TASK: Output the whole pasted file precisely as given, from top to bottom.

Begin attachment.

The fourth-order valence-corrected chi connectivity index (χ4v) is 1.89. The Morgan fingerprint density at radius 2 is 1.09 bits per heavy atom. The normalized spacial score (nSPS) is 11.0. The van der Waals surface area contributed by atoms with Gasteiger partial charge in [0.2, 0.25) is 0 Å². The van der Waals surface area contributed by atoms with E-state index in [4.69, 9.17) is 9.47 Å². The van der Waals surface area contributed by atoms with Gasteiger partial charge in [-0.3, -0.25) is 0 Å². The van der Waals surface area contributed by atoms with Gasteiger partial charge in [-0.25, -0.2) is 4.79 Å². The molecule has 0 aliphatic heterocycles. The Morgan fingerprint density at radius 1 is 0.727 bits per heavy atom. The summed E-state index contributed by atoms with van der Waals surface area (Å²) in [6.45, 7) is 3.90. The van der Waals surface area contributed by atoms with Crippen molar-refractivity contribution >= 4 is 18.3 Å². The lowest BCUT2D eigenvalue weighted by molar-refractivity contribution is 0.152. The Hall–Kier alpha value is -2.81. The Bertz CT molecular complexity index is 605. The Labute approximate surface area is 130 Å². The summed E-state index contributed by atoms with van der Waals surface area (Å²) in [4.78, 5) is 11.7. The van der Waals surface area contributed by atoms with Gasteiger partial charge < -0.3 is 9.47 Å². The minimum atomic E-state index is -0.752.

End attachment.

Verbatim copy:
The fourth-order valence-corrected chi connectivity index (χ4v) is 1.89. The Morgan fingerprint density at radius 2 is 1.09 bits per heavy atom. The normalized spacial score (nSPS) is 11.0. The van der Waals surface area contributed by atoms with Gasteiger partial charge in [0.2, 0.25) is 0 Å². The van der Waals surface area contributed by atoms with E-state index in [4.69, 9.17) is 9.47 Å². The van der Waals surface area contributed by atoms with Gasteiger partial charge in [-0.3, -0.25) is 0 Å². The van der Waals surface area contributed by atoms with Gasteiger partial charge in [-0.25, -0.2) is 4.79 Å². The molecule has 0 aliphatic heterocycles. The Morgan fingerprint density at radius 1 is 0.727 bits per heavy atom. The summed E-state index contributed by atoms with van der Waals surface area (Å²) in [6.45, 7) is 3.90. The van der Waals surface area contributed by atoms with Crippen molar-refractivity contribution >= 4 is 18.3 Å². The lowest BCUT2D eigenvalue weighted by molar-refractivity contribution is 0.152. The Hall–Kier alpha value is -2.81. The Bertz CT molecular complexity index is 605. The Labute approximate surface area is 130 Å². The summed E-state index contributed by atoms with van der Waals surface area (Å²) in [4.78, 5) is 11.7. The van der Waals surface area contributed by atoms with Gasteiger partial charge < -0.3 is 9.47 Å². The minimum atomic E-state index is -0.752.